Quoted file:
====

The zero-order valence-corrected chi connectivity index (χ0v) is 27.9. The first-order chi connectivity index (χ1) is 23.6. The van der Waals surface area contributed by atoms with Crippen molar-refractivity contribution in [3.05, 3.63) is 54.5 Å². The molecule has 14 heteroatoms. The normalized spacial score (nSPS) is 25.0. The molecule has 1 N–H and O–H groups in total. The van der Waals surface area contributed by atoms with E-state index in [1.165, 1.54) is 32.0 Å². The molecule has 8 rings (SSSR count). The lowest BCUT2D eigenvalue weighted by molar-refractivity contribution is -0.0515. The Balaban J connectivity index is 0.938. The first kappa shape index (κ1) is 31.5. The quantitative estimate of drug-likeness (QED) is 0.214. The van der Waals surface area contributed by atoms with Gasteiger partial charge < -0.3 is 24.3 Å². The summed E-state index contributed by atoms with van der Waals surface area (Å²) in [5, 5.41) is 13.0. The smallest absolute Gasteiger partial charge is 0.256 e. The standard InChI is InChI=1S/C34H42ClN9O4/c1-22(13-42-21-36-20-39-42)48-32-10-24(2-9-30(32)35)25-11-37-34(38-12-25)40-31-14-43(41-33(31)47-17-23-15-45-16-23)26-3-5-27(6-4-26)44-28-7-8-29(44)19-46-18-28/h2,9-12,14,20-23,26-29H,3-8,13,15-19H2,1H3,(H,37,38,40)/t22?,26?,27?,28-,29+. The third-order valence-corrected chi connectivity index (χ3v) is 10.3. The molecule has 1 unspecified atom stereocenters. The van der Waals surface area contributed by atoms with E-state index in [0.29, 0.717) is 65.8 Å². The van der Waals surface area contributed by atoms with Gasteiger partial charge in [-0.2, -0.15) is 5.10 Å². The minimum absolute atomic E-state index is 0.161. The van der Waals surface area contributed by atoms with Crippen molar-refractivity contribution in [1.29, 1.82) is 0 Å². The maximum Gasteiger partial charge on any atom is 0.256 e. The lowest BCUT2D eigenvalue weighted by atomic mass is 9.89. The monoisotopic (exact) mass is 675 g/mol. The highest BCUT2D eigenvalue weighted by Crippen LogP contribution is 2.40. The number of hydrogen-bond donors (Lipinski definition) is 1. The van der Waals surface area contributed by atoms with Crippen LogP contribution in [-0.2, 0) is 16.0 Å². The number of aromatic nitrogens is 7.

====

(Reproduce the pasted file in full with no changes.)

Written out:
The zero-order valence-corrected chi connectivity index (χ0v) is 27.9. The first-order chi connectivity index (χ1) is 23.6. The van der Waals surface area contributed by atoms with Crippen molar-refractivity contribution in [3.05, 3.63) is 54.5 Å². The molecule has 14 heteroatoms. The normalized spacial score (nSPS) is 25.0. The molecule has 1 N–H and O–H groups in total. The van der Waals surface area contributed by atoms with E-state index in [1.165, 1.54) is 32.0 Å². The molecule has 8 rings (SSSR count). The lowest BCUT2D eigenvalue weighted by molar-refractivity contribution is -0.0515. The Balaban J connectivity index is 0.938. The first kappa shape index (κ1) is 31.5. The quantitative estimate of drug-likeness (QED) is 0.214. The van der Waals surface area contributed by atoms with Gasteiger partial charge < -0.3 is 24.3 Å². The summed E-state index contributed by atoms with van der Waals surface area (Å²) in [5, 5.41) is 13.0. The smallest absolute Gasteiger partial charge is 0.256 e. The standard InChI is InChI=1S/C34H42ClN9O4/c1-22(13-42-21-36-20-39-42)48-32-10-24(2-9-30(32)35)25-11-37-34(38-12-25)40-31-14-43(41-33(31)47-17-23-15-45-16-23)26-3-5-27(6-4-26)44-28-7-8-29(44)19-46-18-28/h2,9-12,14,20-23,26-29H,3-8,13,15-19H2,1H3,(H,37,38,40)/t22?,26?,27?,28-,29+. The third-order valence-corrected chi connectivity index (χ3v) is 10.3. The molecule has 1 unspecified atom stereocenters. The van der Waals surface area contributed by atoms with E-state index in [0.29, 0.717) is 65.8 Å². The van der Waals surface area contributed by atoms with Gasteiger partial charge in [-0.2, -0.15) is 5.10 Å². The minimum absolute atomic E-state index is 0.161. The van der Waals surface area contributed by atoms with Crippen molar-refractivity contribution in [1.29, 1.82) is 0 Å². The maximum Gasteiger partial charge on any atom is 0.256 e. The lowest BCUT2D eigenvalue weighted by atomic mass is 9.89. The monoisotopic (exact) mass is 675 g/mol. The highest BCUT2D eigenvalue weighted by Crippen LogP contribution is 2.40. The number of hydrogen-bond donors (Lipinski definition) is 1. The van der Waals surface area contributed by atoms with Crippen LogP contribution in [-0.2, 0) is 16.0 Å². The number of aromatic nitrogens is 7.